India ranks 116 in the World Bank’s Human Capital Index


Last year, India had expressed “serious reservations” on the human capital index, in which India was ranked 115th out of 157 countries. This year India is 116th out of 174 countries.

Asked about India’s objections last year, Roberta Gatti, chief economist at the Human Development Bank, told reporters her team had worked with countries to improve the quality of data to make it a better clue for everyone.

“An index opens the conversation, and what we’ve been discussing with our client countries is that whatever is in the index matters, but not everything that matters cannot be in the index,” he said. she declared.

“We worked very directly with some of our client countries to use the index as a way to improve measurement, and India was exactly one of those cases,” Gatti said.

Responding to questions, Mamta Murthi, Vice President, Human Development, World Bank Group, told reporters that the Human Capital Index provides a basis on which the Indian government can prioritize and a dimension to support capital. human. Considering the progress that has been made in recent times, this seems important at the moment due to COVID-19. The Bank is working with the Indian authorities to support the livelihoods of the poor, which is very important, she said.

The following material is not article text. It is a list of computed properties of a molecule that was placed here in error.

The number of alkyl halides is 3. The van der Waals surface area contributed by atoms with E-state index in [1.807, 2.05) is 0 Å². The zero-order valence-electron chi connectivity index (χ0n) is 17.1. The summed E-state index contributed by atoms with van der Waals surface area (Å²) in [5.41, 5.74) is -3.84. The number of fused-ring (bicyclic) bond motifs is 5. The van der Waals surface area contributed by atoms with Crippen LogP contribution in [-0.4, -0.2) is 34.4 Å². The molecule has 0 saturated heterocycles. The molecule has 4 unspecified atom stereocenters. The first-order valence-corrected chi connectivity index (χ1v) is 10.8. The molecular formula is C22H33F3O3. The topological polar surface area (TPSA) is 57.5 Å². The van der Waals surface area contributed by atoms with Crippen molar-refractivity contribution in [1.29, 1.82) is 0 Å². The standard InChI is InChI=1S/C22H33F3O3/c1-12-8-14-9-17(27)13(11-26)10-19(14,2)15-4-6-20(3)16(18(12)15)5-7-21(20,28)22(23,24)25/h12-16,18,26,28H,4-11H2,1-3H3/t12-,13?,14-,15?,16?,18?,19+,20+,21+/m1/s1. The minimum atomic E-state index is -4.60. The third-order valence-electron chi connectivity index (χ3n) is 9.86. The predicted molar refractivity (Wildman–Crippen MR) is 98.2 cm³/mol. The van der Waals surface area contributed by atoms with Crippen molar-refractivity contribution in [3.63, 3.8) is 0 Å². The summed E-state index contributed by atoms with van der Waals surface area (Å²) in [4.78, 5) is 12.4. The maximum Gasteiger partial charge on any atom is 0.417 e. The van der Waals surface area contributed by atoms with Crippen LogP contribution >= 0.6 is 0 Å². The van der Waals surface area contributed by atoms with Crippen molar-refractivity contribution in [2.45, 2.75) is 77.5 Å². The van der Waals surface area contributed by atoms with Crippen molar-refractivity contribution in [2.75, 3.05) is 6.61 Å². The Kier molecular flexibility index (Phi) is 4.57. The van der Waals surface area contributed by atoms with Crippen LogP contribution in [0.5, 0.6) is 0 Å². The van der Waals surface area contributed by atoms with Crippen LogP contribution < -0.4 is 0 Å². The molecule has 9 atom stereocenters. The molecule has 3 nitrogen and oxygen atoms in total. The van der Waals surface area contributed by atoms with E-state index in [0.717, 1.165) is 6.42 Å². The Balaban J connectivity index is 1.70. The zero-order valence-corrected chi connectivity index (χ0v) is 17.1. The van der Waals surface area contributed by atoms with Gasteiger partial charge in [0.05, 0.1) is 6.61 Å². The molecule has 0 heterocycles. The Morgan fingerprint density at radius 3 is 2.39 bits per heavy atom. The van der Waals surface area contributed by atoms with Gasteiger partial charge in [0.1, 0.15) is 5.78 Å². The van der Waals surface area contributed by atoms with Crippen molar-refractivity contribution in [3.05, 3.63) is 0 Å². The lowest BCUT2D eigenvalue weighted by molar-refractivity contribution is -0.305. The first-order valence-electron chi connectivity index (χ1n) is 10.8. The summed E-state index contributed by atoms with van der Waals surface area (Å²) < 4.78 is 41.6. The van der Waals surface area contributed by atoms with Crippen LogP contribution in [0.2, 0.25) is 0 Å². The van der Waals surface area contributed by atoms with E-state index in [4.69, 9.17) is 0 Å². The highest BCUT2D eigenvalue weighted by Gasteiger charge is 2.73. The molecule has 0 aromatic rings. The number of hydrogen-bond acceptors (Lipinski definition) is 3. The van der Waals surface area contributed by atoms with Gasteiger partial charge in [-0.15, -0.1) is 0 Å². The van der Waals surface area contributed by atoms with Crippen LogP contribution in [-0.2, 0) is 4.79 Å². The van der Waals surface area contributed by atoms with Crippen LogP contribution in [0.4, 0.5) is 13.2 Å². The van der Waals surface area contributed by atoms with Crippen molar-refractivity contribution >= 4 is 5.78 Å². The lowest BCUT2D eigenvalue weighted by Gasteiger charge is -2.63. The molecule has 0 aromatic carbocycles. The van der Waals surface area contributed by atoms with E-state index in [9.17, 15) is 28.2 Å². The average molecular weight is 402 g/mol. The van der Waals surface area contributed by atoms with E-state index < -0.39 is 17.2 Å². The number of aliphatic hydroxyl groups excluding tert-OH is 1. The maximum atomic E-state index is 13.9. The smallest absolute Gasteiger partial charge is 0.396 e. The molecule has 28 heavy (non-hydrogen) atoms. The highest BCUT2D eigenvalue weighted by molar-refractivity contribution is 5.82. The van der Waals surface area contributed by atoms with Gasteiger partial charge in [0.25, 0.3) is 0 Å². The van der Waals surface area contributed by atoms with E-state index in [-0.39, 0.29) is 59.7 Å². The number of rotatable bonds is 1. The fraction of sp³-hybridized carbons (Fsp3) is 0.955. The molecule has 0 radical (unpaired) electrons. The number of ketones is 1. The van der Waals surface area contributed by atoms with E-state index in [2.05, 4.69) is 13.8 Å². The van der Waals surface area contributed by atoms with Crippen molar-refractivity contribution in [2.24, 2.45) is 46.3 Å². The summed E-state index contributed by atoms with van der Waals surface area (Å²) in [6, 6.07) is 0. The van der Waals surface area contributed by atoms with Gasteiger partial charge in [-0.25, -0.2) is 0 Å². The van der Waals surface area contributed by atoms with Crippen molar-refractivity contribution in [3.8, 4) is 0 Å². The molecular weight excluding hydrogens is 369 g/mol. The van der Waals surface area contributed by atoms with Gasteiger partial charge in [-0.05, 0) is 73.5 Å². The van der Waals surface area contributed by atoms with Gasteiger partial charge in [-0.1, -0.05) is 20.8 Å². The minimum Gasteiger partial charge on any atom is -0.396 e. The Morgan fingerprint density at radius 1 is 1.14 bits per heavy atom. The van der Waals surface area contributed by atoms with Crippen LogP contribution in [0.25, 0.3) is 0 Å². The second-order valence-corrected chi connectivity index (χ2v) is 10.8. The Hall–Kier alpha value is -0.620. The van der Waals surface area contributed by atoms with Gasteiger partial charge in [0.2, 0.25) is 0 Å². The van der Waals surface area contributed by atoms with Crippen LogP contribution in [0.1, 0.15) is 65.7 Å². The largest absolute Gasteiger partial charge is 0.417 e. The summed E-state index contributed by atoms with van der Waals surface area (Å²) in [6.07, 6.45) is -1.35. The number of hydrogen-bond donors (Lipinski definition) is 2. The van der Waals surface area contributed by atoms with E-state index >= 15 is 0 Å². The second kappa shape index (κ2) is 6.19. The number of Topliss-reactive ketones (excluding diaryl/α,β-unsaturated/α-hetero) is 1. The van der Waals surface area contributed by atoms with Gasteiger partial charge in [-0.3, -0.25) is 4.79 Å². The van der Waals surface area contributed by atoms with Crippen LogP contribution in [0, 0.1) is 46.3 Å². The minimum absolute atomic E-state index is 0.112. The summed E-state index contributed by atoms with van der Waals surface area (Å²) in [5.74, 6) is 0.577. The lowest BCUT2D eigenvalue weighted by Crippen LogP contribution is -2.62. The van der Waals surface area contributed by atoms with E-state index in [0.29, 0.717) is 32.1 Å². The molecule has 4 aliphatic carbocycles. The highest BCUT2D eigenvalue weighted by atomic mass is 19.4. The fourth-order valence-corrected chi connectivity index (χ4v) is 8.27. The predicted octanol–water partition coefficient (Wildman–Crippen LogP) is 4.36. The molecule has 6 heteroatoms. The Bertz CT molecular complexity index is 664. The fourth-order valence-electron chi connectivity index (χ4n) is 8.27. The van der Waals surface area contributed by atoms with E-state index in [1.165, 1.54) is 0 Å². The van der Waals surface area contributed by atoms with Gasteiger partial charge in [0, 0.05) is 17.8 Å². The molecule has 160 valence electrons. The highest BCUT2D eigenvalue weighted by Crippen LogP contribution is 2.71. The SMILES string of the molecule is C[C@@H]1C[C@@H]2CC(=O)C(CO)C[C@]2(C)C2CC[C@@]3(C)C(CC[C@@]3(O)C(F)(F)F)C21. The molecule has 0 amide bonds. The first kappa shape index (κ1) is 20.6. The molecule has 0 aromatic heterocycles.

World Bank President David Malpass said the coronavirus has worsened inequalities around the world, in addition to increasing poverty and distress. “We are working with countries to try to protect people during the crisis and also invest in them so that we can see the recovery and lay the foundations for future inclusive growth,” he said.

The impact of COVID-19, on developing countries in particular, has been harsh, Malpass said, adding that there was a collapse of the formal and informal market, and that there was also a social safety net. very limited. The World Bank, he said, estimates a 12% drop in employment.

There has been a significant drop in remittances and total income is down 11 or 12 percent. All of this, he said, is likely to have a disproportionate effect on the poor and on women. India, he said, is having “a severe impact” from COVID-19.

Malpass said there is a double inequality in this crisis. “One is that developing countries are more left behind. And within developing countries, the poor are more left behind.” Our concern right now with the pandemic is the subtractions or challenges that faces the creation of human capital in this environment, “he said.

He added that “countries are increasingly reporting cuts in essential health services. Eighty million children do not receive essential immunizations. Most of the more than one billion children have not been to school because of COVID. And it could lose as much. as $ 10 trillion in lifetime income from reduced learning, school closures and the risk of dropping out and disproportionate impact on girls. “

Malpass said the World Bank is working to restart the learning process, including helping countries secure access to equipment, aiding reopening and distance learning.

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